Friday, March 29, 2013

Book Review: Friday Night Knitting Club

The Friday Night Knitting Club
Kate Jacobs
366 pages

I really hate having to give books negative reviews.  I hate it even more when it's a book that has been recommended to me over and over again.  This being said, it shouldn't be too surprising that I've been putting off this review for about a week now.  Well, here we go.

The Friday Night Knitting Club is about a Georgia Walker, a single mother of the baking-obsessed young teen Dakota and owner of her own knitting shop, Walker and Daughter.  Set in New York City, the book covers the drama of being a single mother and business woman, especially when Dakota's long-absent father comes back looking for some involvement in her life.  However, although centered around Georgia, the plot goes on to explore the complicated lives of a handful of other women, and how they come together each week to find some comfort and support in their friday night knitting club.

I guess I should start of by mentioning that I don't normally read a lot of chick lit, but I picked up this because 1) it was recommended to me multiple times ("I mean, you knit, don't you?") and 2) because my grandmother had just finished reading it and had offered it to me.  So I figured why not?  Well, now I remember why not.  It wasn't that the struggles of a single mother weren't compelling (although maybe I am a bit young to really appreciate them), but I was worn out by the constant complaining.  It wasn't just Georgia, either, but every single character had at least one moment of long-winded self pity. By the middle of the book, I was beginning to feel like I was watching a soap opera.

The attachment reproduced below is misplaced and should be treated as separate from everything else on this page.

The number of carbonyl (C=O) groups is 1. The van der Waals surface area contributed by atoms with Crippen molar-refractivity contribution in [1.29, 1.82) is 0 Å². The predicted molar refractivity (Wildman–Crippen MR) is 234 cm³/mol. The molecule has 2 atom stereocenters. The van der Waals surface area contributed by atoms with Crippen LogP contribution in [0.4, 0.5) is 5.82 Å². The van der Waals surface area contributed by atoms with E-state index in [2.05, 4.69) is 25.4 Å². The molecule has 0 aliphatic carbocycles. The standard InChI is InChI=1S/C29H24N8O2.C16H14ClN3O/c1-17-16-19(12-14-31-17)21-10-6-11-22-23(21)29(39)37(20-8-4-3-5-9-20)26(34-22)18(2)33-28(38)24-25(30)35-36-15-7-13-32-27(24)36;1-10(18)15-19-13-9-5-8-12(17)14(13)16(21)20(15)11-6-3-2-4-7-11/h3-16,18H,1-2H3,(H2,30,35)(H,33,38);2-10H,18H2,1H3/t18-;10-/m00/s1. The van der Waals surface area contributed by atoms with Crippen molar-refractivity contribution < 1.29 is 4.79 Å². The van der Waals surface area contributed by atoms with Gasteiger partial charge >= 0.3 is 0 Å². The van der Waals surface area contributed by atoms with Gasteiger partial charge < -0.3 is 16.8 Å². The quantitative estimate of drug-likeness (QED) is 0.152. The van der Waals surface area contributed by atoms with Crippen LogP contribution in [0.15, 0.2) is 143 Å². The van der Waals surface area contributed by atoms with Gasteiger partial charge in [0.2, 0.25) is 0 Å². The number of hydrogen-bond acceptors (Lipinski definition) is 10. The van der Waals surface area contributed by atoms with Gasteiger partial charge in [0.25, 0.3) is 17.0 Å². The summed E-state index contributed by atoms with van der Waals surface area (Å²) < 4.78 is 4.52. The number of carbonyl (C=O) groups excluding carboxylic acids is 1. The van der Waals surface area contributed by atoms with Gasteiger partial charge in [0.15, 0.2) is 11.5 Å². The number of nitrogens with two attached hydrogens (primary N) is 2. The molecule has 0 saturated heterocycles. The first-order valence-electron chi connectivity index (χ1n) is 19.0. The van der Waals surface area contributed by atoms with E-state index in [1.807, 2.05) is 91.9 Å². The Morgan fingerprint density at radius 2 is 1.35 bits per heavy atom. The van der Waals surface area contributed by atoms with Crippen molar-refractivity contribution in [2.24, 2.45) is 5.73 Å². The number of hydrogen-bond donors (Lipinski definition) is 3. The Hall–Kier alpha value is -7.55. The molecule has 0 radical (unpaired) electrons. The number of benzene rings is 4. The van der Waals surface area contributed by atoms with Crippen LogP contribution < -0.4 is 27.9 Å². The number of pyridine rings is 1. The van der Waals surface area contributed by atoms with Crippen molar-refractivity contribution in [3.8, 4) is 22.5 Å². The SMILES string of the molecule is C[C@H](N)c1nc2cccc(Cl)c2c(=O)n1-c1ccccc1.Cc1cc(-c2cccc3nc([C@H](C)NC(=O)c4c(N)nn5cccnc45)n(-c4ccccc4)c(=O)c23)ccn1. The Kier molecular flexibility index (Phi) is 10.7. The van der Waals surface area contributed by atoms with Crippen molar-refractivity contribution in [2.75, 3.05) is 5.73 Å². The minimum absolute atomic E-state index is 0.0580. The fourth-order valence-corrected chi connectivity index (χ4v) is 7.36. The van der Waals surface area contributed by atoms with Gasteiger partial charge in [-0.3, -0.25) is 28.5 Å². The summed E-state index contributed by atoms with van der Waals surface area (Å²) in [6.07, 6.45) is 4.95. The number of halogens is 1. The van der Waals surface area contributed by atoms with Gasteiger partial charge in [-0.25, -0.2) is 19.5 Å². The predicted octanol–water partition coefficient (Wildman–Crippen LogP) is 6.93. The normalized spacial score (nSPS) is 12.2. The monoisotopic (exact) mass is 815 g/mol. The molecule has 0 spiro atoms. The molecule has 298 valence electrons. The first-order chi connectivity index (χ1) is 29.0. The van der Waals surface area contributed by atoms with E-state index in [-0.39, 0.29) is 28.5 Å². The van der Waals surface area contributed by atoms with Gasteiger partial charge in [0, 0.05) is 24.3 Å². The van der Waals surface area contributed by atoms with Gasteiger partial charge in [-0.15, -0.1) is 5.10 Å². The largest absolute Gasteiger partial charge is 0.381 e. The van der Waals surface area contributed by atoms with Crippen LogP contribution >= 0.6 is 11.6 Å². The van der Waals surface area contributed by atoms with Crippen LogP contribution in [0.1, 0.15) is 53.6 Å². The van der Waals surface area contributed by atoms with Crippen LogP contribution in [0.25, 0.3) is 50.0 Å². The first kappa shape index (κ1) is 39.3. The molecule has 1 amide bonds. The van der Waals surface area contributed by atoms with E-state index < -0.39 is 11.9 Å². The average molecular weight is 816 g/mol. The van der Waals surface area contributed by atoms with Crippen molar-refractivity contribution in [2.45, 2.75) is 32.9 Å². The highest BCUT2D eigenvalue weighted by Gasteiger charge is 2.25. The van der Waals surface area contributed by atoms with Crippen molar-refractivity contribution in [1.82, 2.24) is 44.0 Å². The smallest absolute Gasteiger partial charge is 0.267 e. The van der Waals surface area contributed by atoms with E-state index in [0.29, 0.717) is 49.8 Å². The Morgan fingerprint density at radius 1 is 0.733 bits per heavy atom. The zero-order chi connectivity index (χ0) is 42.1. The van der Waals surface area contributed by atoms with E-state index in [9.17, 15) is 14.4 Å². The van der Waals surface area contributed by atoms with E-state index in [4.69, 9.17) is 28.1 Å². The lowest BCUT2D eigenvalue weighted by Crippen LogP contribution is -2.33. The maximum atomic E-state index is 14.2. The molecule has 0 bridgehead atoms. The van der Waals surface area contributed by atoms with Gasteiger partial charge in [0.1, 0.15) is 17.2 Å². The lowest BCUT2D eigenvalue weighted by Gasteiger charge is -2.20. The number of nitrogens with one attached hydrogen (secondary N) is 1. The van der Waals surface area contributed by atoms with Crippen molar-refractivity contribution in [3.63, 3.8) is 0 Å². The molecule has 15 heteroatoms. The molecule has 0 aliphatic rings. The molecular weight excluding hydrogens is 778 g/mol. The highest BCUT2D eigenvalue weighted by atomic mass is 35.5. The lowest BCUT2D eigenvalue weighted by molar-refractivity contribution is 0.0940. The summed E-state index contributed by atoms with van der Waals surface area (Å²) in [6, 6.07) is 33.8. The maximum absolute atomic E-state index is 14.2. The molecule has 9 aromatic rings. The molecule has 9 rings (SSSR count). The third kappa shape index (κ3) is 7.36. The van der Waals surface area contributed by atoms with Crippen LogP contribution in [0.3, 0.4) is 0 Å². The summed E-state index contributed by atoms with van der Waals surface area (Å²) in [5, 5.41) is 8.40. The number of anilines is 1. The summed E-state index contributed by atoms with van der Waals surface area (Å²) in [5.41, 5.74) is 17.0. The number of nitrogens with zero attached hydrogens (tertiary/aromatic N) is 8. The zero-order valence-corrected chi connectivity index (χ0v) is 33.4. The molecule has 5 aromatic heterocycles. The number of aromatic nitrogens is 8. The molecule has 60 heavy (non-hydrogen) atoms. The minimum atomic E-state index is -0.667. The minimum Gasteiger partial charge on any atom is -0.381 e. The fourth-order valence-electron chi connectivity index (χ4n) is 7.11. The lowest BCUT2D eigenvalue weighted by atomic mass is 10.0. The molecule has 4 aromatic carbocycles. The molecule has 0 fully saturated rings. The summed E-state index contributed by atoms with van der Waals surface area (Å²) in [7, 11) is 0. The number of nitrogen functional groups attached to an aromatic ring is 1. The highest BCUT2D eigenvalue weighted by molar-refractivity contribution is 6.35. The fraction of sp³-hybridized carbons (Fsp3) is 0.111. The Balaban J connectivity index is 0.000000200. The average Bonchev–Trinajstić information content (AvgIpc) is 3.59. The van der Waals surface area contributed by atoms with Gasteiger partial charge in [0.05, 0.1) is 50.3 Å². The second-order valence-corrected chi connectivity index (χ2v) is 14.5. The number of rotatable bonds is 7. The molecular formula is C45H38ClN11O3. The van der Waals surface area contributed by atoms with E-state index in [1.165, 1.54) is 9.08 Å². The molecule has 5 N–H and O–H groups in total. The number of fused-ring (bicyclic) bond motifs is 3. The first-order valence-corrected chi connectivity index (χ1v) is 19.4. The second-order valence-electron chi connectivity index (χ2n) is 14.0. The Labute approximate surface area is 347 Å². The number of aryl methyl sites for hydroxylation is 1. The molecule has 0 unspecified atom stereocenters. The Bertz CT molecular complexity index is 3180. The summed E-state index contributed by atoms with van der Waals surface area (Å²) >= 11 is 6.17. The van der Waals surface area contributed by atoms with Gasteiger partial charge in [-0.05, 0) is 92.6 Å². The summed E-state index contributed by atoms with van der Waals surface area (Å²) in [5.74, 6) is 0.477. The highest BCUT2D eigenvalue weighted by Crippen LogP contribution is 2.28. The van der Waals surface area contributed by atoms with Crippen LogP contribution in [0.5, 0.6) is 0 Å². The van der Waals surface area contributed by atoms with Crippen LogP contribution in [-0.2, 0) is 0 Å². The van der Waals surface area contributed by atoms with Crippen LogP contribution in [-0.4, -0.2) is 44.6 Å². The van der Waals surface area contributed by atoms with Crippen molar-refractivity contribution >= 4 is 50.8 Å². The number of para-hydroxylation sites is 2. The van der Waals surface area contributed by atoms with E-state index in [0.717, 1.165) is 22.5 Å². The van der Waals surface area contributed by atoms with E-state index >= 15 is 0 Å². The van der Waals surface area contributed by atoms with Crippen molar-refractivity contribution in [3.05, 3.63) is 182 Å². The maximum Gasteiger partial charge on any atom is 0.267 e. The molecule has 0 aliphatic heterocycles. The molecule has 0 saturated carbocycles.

Basically, I am not a fan of the style of the writing.  I especially did not like the fact that, every time a new character was introduced, Jacobs would pause the novel's "present" and jump into some long winded and frankly not-quite-necessary backstory.  While I could appreciate all of the work that she had obviously put into constructing each character, I couldn't help but be reminded of one of the first comments I ever received on a work of my own creative writing: "I like that you're telling us all this backstory, but is there a way that you can work it into the action so it doesn't feel out of place?"  I also felt that there were too many subplots within the larger context of the novel to the point that the dramatic ending didn't actually phase me as much as it could have.  I blame this on all the "mini-plots" and false-climaxes.

Of course, I could have stopped reading at any point in the novel and simply walked away.  I didn't, though, and this is simply because of the concept of the novel.  Everyone who recommended this novel to me was right, in a way: I did love all the knitting!  It really reminded me of when I was first learning to knit and drew me in because of that.  The characters were generally compelling and well-written (with the exception of Dakota and Darcy) and I really wanted to see how it was going to work out for them in the end.  This is really why I gave this two out of five stars on Goodreads.  Jacob's was lucky enough that her concept made up for the awkwardness of her writing.

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